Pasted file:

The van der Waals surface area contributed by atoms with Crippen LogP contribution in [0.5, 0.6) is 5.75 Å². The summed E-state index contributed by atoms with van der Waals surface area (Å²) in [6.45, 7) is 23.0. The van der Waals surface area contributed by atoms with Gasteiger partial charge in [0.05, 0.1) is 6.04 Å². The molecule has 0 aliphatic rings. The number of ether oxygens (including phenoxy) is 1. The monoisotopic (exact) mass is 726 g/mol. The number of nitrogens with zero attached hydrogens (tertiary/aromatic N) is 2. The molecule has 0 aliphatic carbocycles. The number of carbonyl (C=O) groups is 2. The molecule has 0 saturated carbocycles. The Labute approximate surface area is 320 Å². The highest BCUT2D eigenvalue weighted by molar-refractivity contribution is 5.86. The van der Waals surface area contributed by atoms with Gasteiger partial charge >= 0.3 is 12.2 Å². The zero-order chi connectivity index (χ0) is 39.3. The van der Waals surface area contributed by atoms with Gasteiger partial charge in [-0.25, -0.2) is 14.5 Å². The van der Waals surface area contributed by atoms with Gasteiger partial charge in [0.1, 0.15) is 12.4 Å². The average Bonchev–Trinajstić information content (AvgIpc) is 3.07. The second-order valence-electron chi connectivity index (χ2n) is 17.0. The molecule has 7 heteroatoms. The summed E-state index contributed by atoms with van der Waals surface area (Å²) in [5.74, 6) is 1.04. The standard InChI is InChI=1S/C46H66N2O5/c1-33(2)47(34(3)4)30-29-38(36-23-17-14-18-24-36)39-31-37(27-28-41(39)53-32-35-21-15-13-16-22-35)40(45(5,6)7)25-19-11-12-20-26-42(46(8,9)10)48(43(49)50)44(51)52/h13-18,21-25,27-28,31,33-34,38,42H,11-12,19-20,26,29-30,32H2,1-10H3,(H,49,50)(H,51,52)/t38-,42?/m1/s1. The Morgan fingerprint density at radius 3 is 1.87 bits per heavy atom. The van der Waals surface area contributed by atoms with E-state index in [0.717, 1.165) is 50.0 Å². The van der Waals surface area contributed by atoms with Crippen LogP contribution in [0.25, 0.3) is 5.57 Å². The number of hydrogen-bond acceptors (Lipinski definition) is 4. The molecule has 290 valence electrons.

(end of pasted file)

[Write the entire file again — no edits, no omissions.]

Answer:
The van der Waals surface area contributed by atoms with Crippen LogP contribution in [0.5, 0.6) is 5.75 Å². The summed E-state index contributed by atoms with van der Waals surface area (Å²) in [6.45, 7) is 23.0. The van der Waals surface area contributed by atoms with Gasteiger partial charge in [0.05, 0.1) is 6.04 Å². The molecule has 0 aliphatic rings. The number of ether oxygens (including phenoxy) is 1. The monoisotopic (exact) mass is 726 g/mol. The number of nitrogens with zero attached hydrogens (tertiary/aromatic N) is 2. The molecule has 0 aliphatic carbocycles. The number of carbonyl (C=O) groups is 2. The molecule has 0 saturated carbocycles. The Labute approximate surface area is 320 Å². The highest BCUT2D eigenvalue weighted by molar-refractivity contribution is 5.86. The van der Waals surface area contributed by atoms with Gasteiger partial charge >= 0.3 is 12.2 Å². The zero-order chi connectivity index (χ0) is 39.3. The van der Waals surface area contributed by atoms with Gasteiger partial charge in [-0.25, -0.2) is 14.5 Å². The van der Waals surface area contributed by atoms with Gasteiger partial charge in [0.1, 0.15) is 12.4 Å². The average Bonchev–Trinajstić information content (AvgIpc) is 3.07. The second-order valence-electron chi connectivity index (χ2n) is 17.0. The molecule has 7 heteroatoms. The summed E-state index contributed by atoms with van der Waals surface area (Å²) in [5.74, 6) is 1.04. The standard InChI is InChI=1S/C46H66N2O5/c1-33(2)47(34(3)4)30-29-38(36-23-17-14-18-24-36)39-31-37(27-28-41(39)53-32-35-21-15-13-16-22-35)40(45(5,6)7)25-19-11-12-20-26-42(46(8,9)10)48(43(49)50)44(51)52/h13-18,21-25,27-28,31,33-34,38,42H,11-12,19-20,26,29-30,32H2,1-10H3,(H,49,50)(H,51,52)/t38-,42?/m1/s1. The Morgan fingerprint density at radius 3 is 1.87 bits per heavy atom. The van der Waals surface area contributed by atoms with E-state index in [0.717, 1.165) is 50.0 Å². The van der Waals surface area contributed by atoms with Crippen LogP contribution in [0.25, 0.3) is 5.57 Å². The number of hydrogen-bond acceptors (Lipinski definition) is 4. The molecule has 290 valence electrons.